Dr Rutto also says he will lobby for small businesses to have a much more improved doing business environment, including lower tax regimes as well as prompt payments by state agencies.

On the latter, he says he will lobby for the review of procurement laws to criminallise non-payment of money due to contractors.

The two men have been traversing the country as they woo delegates, convincing them that they have the best interests of businesses at heart.

They are especially focused on the micro and small enterprises across the country, which make 70 per cent of the Chamber’s membership.

Mr Ngatia is riding on the reforms that he has instituted over the last four years, and says he will continue delivering on his agenda with a special focus on improving the business environment for SMEs.

“My commitment to the growth of SMEs is unwavering. We will strengthen facilities and business infrastructure through partnerships with county governments to establish Special Economic Zones in each of our 47 Counties,” he said.

Mr Ngatia said the first term was marked by major milestones despite shocks that businesses had to endure such as the Covid-19 and the prolonged drought that significantly reduced agricultural activity.

“We have led the Chamber during the most difficult time of Covid-19 pandemic, and we were able to mobilise financial partners to offer loans to our members making sure business had cash flow,” he said.

“Businesses got soft loans and many were able to stay afloat. This benefited a lot of MSMEs that are members of the Chamber and enabled them to stay afloat. I can assure you that better days are ahead of us as we lobby for a better business environment.”

During his tenure, Mr Ngatia noted, Kenya inked major MOUs with chambers from other countries. He added that as President of the Greats Lakes Region Chambers of Commerce, he secured opportunities for the Kenyan investors in the region.

Mr Ngatia’s former ally now turned competitor, Dr Rutto, noted that while it has posted “fair” performance in recent years, KNCCI did not go full steam in fulfilling its mandate. This has seen businesses lose faith in the Chamber and even quitting membership.

“As a result, businesses have sometimes felt neglected with some abandoning the business lobby altogether. At times, the chamber has found itself too close to national and county governments, making it hard for it to champion for the rights of the business community,” said Dr Rutto, a medical doctor and businessman.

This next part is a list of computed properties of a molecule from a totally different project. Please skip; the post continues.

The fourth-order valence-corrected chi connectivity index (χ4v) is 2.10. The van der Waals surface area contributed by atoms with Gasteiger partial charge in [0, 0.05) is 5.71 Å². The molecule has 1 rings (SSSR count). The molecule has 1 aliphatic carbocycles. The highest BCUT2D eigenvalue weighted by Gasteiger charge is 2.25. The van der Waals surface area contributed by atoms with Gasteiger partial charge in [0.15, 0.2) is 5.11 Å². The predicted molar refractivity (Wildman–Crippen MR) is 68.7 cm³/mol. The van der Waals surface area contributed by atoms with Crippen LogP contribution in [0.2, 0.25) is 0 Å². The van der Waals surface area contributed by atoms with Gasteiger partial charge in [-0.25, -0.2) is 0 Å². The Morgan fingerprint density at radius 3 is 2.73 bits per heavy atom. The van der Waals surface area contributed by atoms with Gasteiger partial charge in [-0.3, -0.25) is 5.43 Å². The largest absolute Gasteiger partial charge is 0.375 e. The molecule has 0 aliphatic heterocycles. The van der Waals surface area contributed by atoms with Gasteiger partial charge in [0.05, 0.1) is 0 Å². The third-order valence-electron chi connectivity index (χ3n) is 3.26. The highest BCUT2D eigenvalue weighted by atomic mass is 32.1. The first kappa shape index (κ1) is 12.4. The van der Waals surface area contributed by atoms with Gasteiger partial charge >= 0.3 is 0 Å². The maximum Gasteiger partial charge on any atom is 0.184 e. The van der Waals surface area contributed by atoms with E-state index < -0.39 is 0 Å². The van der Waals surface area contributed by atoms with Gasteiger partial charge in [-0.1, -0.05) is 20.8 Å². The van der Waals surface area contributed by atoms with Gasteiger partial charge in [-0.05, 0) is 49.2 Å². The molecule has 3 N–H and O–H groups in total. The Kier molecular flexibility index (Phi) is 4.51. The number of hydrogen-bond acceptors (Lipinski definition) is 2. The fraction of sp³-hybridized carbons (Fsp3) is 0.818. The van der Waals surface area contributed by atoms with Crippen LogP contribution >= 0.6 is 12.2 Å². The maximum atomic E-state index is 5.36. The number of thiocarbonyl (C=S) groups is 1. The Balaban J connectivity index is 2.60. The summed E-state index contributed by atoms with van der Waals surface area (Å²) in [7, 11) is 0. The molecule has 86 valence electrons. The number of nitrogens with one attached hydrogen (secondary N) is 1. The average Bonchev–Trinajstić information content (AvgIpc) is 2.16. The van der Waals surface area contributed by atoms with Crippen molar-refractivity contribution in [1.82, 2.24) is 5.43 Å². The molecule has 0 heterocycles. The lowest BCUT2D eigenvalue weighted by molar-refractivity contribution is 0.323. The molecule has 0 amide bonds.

He also noted that the collaboration between the Chamber and the government at both county and national levels could have been better.

This is among his areas of focus, where he plans to further empower the County Chambers.

He has promised to increase the share of proceeds from revenues collected from the certificates of origin to 40 per cent from the current 20 per cent.

This, Dr Rutto noted, has in the past been agreed on but never implemented and continued denying county offices an opportunity to become sustainable.

He also said he would reinstate the women in the business office.

“We will also include it in the chamber constitution to allow our women members participate better in the Chamber’s affairs,” he said.

On the thorny issue of pending bills to suppliers, Dr Rutto has vowed to push for a review of the Public Procurement and Disposal Act.

He wants the law to have clauses that require government agencies to make prompt payments on delivery of goods and services.

The challenge of state agencies delaying payments due to businesses has been the growth of pending bills.

The different national government state agencies together with county governments owe contractors a combined Sh600 billion.

“This will ensure there are no pending bills going forward while the existing bills will start to earn interest,” he said, adding that he would also push for the review of taxes charged across counties and national government to encourage and improve trade while ensuring businesses remain competitive.